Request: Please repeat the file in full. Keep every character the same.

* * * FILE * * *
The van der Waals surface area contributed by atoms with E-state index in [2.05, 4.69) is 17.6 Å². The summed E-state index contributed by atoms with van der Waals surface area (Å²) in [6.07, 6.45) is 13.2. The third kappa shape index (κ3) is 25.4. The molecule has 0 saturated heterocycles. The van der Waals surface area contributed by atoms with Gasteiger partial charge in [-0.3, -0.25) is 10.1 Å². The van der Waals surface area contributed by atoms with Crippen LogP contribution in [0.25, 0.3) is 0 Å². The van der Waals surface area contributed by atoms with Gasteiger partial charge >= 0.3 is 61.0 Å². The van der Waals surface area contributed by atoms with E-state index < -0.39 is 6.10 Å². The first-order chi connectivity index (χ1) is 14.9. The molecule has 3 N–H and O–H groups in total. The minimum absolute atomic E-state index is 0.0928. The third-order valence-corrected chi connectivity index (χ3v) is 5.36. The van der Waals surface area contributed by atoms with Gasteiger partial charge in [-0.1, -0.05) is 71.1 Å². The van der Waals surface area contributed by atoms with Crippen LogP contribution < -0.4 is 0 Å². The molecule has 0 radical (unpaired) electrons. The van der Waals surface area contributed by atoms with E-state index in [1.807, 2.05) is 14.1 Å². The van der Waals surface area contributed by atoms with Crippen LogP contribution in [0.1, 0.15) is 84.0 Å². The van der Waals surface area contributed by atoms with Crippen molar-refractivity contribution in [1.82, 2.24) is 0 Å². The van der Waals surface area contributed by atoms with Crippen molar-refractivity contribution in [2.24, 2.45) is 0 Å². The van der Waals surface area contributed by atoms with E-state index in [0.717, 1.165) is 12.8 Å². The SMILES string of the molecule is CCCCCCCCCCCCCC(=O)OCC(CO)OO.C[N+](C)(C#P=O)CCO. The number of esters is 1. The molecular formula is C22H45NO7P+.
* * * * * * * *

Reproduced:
The van der Waals surface area contributed by atoms with E-state index in [2.05, 4.69) is 17.6 Å². The summed E-state index contributed by atoms with van der Waals surface area (Å²) in [6.07, 6.45) is 13.2. The third kappa shape index (κ3) is 25.4. The molecule has 0 saturated heterocycles. The van der Waals surface area contributed by atoms with Gasteiger partial charge in [-0.3, -0.25) is 10.1 Å². The van der Waals surface area contributed by atoms with Crippen LogP contribution in [0.25, 0.3) is 0 Å². The van der Waals surface area contributed by atoms with Gasteiger partial charge >= 0.3 is 61.0 Å². The van der Waals surface area contributed by atoms with E-state index < -0.39 is 6.10 Å². The first-order chi connectivity index (χ1) is 14.9. The molecule has 3 N–H and O–H groups in total. The minimum absolute atomic E-state index is 0.0928. The third-order valence-corrected chi connectivity index (χ3v) is 5.36. The van der Waals surface area contributed by atoms with Gasteiger partial charge in [-0.1, -0.05) is 71.1 Å². The van der Waals surface area contributed by atoms with Crippen LogP contribution < -0.4 is 0 Å². The molecule has 0 radical (unpaired) electrons. The van der Waals surface area contributed by atoms with E-state index in [1.807, 2.05) is 14.1 Å². The van der Waals surface area contributed by atoms with Crippen LogP contribution in [0.1, 0.15) is 84.0 Å². The van der Waals surface area contributed by atoms with Crippen molar-refractivity contribution in [1.82, 2.24) is 0 Å². The van der Waals surface area contributed by atoms with Crippen molar-refractivity contribution in [2.24, 2.45) is 0 Å². The van der Waals surface area contributed by atoms with E-state index in [0.717, 1.165) is 12.8 Å². The SMILES string of the molecule is CCCCCCCCCCCCCC(=O)OCC(CO)OO.C[N+](C)(C#P=O)CCO. The number of esters is 1. The molecular formula is C22H45NO7P+.